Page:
Dispersion in Statistics: Understanding How It's Used

What Is Dispersion?

The field of statistics is used across every sector and industry to help people better understand, and predict, potential outcomes. In finance, investors often turn to statistics to gain a sense of how returns on certain assets, or groups of assets, could be distributed. This range of possible investment returns is called dispersion. In other words, dispersion refers to the range of potential outcomes of investments based on historical volatility or returns.

There are two important ways to measure dispersion—alpha and beta—which calculate risk-adjusted returns and returns relative to a benchmark, respectively. By considering the dispersion of possible investment returns and values such as alpha and beta, investors can gain a sense of the risk inherent in a particular security or investment portfolio.

Key Takeaways

  • Dispersion refers to the range of potential outcomes of investments based on historical volatility or returns.
  • Dispersion can be measured using alpha and beta, which calculate risk-adjusted returns and returns relative to a benchmark index, respectively.
  • Generally speaking, the higher the dispersion, the riskier an investment is, and vice versa.

Understanding Dispersion

Dispersion is often interpreted as a measure of the degree of uncertainty, and thus risk, associated with a particular security or investment portfolio.

Investors have thousands of potential securities to invest in and many factors to consider in choosing where to invest. One factor high on their list of considerations is the risk profile of the investment. Dispersion is one of many statistical measures to give perspective.

Most funds will address their risk profile in their fact sheets or prospectuses, which can be readily found on the internet. Information on individual stocks, meanwhile, can be found via Morningstar and similar stock rating companies.

When it comes to statistics in finance, investors often turn to metrics such as correlation when discussing diversification and the variation of portfolios over time. However, according to S&P Dow Jones Indices, the measure known as asset dispersion has strong qualifications as a complementary tool. Understandably, since the dispersion of possible returns on an asset provides insight about the volatility and risk associated with holding that asset. The more variable the return on an asset, the more risky or volatile it is.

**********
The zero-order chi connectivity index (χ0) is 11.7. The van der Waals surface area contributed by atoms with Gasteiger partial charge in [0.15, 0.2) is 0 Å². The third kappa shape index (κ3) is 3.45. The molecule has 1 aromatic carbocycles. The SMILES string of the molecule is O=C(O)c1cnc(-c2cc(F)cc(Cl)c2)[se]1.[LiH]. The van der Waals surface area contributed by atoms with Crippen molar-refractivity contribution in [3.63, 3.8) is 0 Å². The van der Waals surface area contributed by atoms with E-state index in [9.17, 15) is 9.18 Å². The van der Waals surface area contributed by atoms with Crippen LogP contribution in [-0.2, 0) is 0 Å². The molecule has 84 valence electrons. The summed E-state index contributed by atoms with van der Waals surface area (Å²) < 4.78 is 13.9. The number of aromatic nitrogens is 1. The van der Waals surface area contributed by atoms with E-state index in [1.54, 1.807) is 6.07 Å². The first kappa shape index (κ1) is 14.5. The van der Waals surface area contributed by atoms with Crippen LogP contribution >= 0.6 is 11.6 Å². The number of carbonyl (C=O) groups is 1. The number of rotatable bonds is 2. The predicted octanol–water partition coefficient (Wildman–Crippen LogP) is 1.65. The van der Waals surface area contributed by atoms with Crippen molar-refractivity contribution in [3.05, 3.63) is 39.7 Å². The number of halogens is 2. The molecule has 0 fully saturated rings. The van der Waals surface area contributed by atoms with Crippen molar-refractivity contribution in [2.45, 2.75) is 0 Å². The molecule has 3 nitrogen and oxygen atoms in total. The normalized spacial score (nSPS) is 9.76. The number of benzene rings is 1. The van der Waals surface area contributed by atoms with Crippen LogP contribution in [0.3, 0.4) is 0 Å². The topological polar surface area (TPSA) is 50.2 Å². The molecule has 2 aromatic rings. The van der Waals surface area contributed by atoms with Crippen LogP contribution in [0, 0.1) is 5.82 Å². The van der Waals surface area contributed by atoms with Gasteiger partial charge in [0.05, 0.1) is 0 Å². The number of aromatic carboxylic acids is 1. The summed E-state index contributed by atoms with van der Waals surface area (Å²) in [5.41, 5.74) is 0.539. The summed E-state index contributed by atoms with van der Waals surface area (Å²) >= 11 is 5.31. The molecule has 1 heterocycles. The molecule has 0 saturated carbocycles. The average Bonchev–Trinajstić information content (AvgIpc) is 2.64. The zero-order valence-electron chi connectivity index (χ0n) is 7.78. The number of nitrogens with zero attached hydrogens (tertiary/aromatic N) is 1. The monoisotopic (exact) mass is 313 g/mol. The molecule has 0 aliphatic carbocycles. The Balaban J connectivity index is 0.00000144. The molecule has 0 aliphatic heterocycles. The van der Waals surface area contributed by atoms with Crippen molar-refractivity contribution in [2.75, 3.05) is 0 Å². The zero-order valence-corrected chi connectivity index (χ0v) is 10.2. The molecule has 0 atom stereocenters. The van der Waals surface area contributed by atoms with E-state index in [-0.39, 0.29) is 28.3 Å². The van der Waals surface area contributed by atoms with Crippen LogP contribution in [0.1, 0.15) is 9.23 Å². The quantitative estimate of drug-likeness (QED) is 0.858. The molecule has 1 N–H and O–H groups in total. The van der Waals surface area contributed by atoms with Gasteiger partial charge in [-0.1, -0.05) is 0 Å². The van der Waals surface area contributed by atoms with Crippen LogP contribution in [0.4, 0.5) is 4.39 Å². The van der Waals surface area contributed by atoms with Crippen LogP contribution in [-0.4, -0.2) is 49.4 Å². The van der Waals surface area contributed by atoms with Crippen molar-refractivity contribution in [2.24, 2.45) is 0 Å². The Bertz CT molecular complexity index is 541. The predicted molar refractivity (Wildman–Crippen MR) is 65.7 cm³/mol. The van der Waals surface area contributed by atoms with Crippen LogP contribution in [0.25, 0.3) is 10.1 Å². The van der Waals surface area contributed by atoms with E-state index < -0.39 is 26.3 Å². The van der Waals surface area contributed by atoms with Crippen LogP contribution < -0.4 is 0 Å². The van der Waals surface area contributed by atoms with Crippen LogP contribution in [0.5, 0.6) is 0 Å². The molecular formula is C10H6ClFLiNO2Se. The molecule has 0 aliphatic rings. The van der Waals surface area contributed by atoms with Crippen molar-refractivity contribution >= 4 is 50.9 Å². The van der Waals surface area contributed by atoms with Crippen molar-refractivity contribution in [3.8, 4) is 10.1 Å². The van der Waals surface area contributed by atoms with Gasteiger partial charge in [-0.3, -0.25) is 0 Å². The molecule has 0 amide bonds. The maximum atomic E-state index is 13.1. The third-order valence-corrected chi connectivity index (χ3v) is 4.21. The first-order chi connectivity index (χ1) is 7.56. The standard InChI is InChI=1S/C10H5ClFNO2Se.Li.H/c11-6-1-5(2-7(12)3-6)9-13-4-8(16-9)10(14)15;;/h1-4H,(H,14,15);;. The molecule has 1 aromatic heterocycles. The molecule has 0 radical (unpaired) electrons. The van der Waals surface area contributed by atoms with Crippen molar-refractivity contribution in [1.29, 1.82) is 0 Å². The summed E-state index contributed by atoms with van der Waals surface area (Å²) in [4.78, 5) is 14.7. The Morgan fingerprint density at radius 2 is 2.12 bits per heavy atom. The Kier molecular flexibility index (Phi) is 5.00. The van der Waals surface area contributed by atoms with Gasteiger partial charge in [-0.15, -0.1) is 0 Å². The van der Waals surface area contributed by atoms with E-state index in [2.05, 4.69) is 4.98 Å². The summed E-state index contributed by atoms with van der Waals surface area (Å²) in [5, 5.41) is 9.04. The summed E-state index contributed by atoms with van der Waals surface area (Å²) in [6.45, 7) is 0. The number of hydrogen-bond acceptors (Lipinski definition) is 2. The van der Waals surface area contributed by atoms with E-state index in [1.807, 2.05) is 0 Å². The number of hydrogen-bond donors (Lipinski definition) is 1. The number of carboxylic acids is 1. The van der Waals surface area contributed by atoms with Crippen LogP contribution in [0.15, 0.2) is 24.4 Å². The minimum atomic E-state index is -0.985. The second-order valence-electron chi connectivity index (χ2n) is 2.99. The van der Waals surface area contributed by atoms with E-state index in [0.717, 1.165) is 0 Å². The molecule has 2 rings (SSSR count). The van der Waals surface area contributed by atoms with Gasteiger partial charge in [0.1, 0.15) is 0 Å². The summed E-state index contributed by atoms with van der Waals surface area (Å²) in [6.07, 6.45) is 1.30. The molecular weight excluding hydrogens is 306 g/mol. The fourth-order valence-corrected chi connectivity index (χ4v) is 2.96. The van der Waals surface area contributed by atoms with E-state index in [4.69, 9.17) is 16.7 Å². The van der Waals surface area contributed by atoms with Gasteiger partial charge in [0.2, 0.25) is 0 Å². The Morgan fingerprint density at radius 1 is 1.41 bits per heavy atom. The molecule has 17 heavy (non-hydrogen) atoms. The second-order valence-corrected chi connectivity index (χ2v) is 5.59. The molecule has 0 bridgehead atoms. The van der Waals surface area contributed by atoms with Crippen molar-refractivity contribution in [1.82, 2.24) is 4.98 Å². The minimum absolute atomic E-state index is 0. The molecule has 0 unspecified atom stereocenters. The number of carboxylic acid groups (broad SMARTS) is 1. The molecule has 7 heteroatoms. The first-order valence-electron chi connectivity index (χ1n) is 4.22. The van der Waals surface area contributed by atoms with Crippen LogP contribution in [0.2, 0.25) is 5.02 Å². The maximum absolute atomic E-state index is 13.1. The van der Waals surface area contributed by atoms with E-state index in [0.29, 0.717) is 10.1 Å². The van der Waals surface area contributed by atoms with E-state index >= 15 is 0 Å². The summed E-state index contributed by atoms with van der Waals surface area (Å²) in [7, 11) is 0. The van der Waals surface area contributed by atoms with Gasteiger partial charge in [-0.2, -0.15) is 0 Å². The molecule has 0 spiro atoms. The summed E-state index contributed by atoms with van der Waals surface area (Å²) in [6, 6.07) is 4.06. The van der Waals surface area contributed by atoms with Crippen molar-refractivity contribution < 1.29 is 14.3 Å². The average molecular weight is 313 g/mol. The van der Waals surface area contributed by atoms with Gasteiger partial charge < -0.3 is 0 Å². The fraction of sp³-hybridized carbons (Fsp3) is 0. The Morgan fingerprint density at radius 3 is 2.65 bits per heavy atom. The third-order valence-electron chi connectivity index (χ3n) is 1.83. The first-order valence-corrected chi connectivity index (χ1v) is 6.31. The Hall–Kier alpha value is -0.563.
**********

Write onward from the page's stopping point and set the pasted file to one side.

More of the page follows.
For example, an asset whose historical return in any given year ranges from +10% to -10% can be considered more volatile than an asset whose historical return ranges from +3% to -3% because its returns are more widely dispersed.

Measuring Dispersion


The primary risk measurement statistic, beta, measures the dispersion of a security's return relative to a particular benchmark or market index, most frequently the U.S. S&P 500 index. A beta measure of 1.0 indicates the investment moves in unison with the benchmark.

A beta greater than 1.0 indicates the security is likely to experience moves greater than the market as a whole—a stock with a beta of 1.3 could be expected to experience moves that are 1.3x the market, meaning if the market is up 10%, the beta stock of 1.3 climbs 13%. The flip side is that, if the market goes down, that security will likely go down more than the market, although there are no guarantees of the magnitude of the moves.

A beta of less than 1.0 signifies a less dispersed return relative to the overall market. For example, a security with a beta of 0.87 will likely trail the overall market—if the market is up 10%, then the investment with the lower beta would be expected to rise only 8.7%.


Alpha is a statistic that measures a portfolio's risk-adjusted returns—that is, how much, more or less, the investment returned relative to the index or beta.

A return higher than the beta indicates a positive alpha, usually attributed to the success of the portfolio manager or model. A negative alpha, on the other hand, indicates the lack of success of the portfolio manager in beating the beta or, more broadly, the market.

What Is Descriptive Stats?

Descriptive statistics is a means of using summaries of a data sample to describe features of a larger data set. For example, a population census may include descriptive statistics regarding the ratio of men and women in a specific city.

What Is Covariance?

Covariance is a statistical measure of the directional relationship between two asset returns. Finding that two stocks that have a high or low covariance might not be a useful metric on its own. Some investors may choose to supplement their analysis by looking at the dispersion of returns, or correlation before deciding to invest.

What Is Beta?

In finance, beta is a measure of volatility of a security or portfolio compared to the market as a whole. Tracking beta over time can provide investors with a useful risk profile for the asset compared to a major index.

The Bottom Line

Dispersion refers to a statistical measure of the range of potential outcomes for an investment based on its historical volatility or returns. Two important ways to represent dispersion are alpha, which calculates risk-adjusted returns, and beta, which describes returns relative to a benchmark.
Analyzing the dispersion of possible returns can help you understand the level of risk represented by a particular investment, although it's important to keep in mind that a security's future returns may diverge from its past performance.

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  1. S&P Dow Jones Indices. "Dispersion: Measuring Market Opportunity."